Meanwhile, discoveries from the frontier of frog field biology offer hope for amphibians. Take the case of California's Sierra Nevada range, where frogs are absent in hundreds of lakes and ponds where private citizens and public agencies have introduced fish. Researchers have recently established that the fish eat the tadpoles of mountain yellow-legged frogs, which have dropped from sight in much of their Sierran habitat. Yosemite toads and foothill yellow-legged frogs also seem to be affected by fish, among other factors.

Enter Vance Vredenburg, a graduate student at the University of California, Berkeley, who decided to test what would happen if he removed fish from a lake in a remote part of Kings Canyon National Park, where scientists had found strong evidence that introduced trout were the cause of the decline of mountain yellow-legged frogs. In 1997, Vredenburg set up camp near a lake that held fish and no frogs. Another, nearby lake held frogs and no fish. For a month, Vredenburg used a gill net to remove more than 500 fish, mostly introduced rainbow trout. "It's incredibly labor intensive removing fish by gill nets," he says. The work paid off: When he inspected the newly fishless lake the following summer, he found mountain yellow-leggeds had recolonized.

Ending the practice of introducing fish into lakes and streams would help protect some amphibians, according to California Academy of Sciences research associate Mark Jennings, who did some of the early research on the effects of fish on frogs. Yet government agencies still plant fish for sports fishing in frog habitat in many states. And as corn prices have dropped, Wisconsin's governor has encouraged struggling farmers to turn seasonal wetlands into fish farms. "I don't see why the frogs need to suffer for the low price per bushel of corn, but that's the way it's playing out," says DAPTF's Lannoo.

That's all too often the pattern for amphibians affected by the habits of people. In the Upper Midwest, to give another example, new findings may help explain the decline of the Blanchard's cricket frog. Suspected causes have included changes in water levels and drainage. Recently, Jason Irwin, a graduate student at Miami University in Ohio, reported that many Blanchard's cricket frogs survive harsh winters by burrowing less than an inch underground near the water's edge. The temperatures in that special zone do not drop below freezing. Exactly why the temperatures stay warmer is uncertain, but the answer may have to do with interaction between organic matter, subsurface water and soil composition. Researchers speculate that changes in subsurface water levels may be reducing those special warm zones, leaving the cricket frog exposed to freezing temperatures.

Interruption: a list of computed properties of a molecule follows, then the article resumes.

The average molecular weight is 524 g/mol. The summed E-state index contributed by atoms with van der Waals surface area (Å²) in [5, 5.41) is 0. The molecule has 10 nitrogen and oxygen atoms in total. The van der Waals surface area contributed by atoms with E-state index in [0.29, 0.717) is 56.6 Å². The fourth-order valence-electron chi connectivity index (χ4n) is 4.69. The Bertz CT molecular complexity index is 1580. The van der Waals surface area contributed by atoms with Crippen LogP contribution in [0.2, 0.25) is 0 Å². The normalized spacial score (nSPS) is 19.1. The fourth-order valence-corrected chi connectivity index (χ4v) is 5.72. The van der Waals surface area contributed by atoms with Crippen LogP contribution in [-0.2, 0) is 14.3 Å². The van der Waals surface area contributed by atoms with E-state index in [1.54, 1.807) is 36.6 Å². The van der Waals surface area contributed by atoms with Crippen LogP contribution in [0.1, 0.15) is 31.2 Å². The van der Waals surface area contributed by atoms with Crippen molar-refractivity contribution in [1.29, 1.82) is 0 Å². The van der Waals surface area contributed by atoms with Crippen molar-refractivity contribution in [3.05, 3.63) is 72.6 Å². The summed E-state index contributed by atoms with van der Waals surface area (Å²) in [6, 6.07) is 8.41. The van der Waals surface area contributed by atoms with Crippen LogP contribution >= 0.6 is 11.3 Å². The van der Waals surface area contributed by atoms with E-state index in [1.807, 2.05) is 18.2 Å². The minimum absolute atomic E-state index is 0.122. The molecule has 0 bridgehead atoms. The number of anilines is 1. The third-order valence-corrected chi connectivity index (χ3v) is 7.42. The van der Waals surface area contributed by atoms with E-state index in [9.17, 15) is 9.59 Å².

Peripatetic toads: It isn't clear how such knowledge can help the Blanchard's cricket frogs. But back on San Mateo Creek, Holland and graduate student Paul Griffin have made a discovery about the arroyo toad's habits that could help protect it. Using bean-size radio transmitters and other, less high-tech methods, they have found that arroyo toads will travel more than half a mile away from the floodplain. Holland has found toads on steep hills in thick chaparral, in grasslands and in sage scrub.

Wildlife managers could help protect the toads, concludes Holland, by not building within half a mile of their creek habitat. Then he lists planned construction he knows will degrade upland habitat near San Mateo Creek: a helicopter landing area, a levy and an eight-lane toll road--just the sort of projects that have pushed frogs out of their homes around the world.

Before Holland and Griffin take a visitor on a tour of these sites, the researchers consider a question they hear too often: Why do toads matter? There are many scientific and ethical reasons, they say: Amphibians are an important part of the ecosystem; arroyo toad tadpoles eat algae, and arroyo toad adults eat a range of insects. In turn, the toads feed other indigenous animals in the system. They keep life going. If this toad disappears, its absence will reduce biodiversity, and as scientists have proved time and again, diverse ecosystems are the healthiest.

But it is Holland's initial response to the question, the one that required less than a second of thought, that he likes best. "What good are they?" Holland snaps. "My response is: What good are you?"

Kathryn Phillips is the author of Tracking the Vanishing Frogs: An Ecological Mystery (Penguin, 1995).

NWF Takes Action: May the Frog Force Be with You

Americans everywhere are invited to become part of the "Frog Force," a partnership between the National Wildlife Federation, the U.S. Department of Interior and Martin and Chris Kratt of the television series Kratts' Creatures.

The effort's main goals are to help solve the mystery of dwindling amphibian populations and create frog-friendly habitat such as backyard ponds. "Our goal in this partnership is to educate citizen naturalists about the plight of amphibians and equip them to help find the answers," says NWF President Mark Van Putten.